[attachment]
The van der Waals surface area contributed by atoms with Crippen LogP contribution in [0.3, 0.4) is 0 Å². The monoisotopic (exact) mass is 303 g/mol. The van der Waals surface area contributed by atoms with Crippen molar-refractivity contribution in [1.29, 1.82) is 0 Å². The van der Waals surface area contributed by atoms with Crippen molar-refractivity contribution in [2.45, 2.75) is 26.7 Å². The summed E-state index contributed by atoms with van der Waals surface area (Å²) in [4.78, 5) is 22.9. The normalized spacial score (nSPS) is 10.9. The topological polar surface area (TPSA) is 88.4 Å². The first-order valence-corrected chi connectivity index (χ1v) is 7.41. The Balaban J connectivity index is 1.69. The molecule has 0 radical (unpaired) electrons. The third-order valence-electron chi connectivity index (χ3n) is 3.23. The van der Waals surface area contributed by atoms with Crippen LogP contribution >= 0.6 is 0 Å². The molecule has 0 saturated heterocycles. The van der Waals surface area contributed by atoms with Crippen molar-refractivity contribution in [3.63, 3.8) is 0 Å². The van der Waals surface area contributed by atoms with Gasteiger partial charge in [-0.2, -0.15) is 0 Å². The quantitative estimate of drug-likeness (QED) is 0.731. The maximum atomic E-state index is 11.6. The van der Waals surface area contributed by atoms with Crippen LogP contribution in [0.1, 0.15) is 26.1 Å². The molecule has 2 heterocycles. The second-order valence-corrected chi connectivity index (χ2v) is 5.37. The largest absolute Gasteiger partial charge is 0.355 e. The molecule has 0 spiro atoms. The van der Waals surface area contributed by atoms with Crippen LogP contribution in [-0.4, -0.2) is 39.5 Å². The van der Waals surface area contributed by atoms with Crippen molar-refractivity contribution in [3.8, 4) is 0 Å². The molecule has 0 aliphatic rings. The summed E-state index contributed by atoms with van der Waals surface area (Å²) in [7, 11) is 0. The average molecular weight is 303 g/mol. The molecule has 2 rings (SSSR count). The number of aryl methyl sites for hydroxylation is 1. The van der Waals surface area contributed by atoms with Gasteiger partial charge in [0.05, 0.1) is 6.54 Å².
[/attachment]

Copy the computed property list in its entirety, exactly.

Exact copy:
The van der Waals surface area contributed by atoms with Crippen LogP contribution in [0.3, 0.4) is 0 Å². The monoisotopic (exact) mass is 303 g/mol. The van der Waals surface area contributed by atoms with Crippen molar-refractivity contribution in [1.29, 1.82) is 0 Å². The van der Waals surface area contributed by atoms with Crippen molar-refractivity contribution in [2.45, 2.75) is 26.7 Å². The summed E-state index contributed by atoms with van der Waals surface area (Å²) in [4.78, 5) is 22.9. The normalized spacial score (nSPS) is 10.9. The topological polar surface area (TPSA) is 88.4 Å². The first-order valence-corrected chi connectivity index (χ1v) is 7.41. The Balaban J connectivity index is 1.69. The molecule has 0 radical (unpaired) electrons. The third-order valence-electron chi connectivity index (χ3n) is 3.23. The van der Waals surface area contributed by atoms with Crippen LogP contribution >= 0.6 is 0 Å². The molecule has 0 saturated heterocycles. The van der Waals surface area contributed by atoms with Crippen molar-refractivity contribution in [3.63, 3.8) is 0 Å². The van der Waals surface area contributed by atoms with Gasteiger partial charge in [-0.2, -0.15) is 0 Å². The quantitative estimate of drug-likeness (QED) is 0.731. The maximum atomic E-state index is 11.6. The van der Waals surface area contributed by atoms with Crippen LogP contribution in [0.1, 0.15) is 26.1 Å². The molecule has 2 heterocycles. The second-order valence-corrected chi connectivity index (χ2v) is 5.37. The largest absolute Gasteiger partial charge is 0.355 e. The molecule has 0 spiro atoms. The van der Waals surface area contributed by atoms with Crippen LogP contribution in [-0.4, -0.2) is 39.5 Å². The van der Waals surface area contributed by atoms with Crippen molar-refractivity contribution in [3.8, 4) is 0 Å². The molecule has 0 aliphatic rings. The summed E-state index contributed by atoms with van der Waals surface area (Å²) in [7, 11) is 0. The average molecular weight is 303 g/mol. The molecule has 2 rings (SSSR count). The number of aryl methyl sites for hydroxylation is 1. The van der Waals surface area contributed by atoms with Gasteiger partial charge in [0.05, 0.1) is 6.54 Å².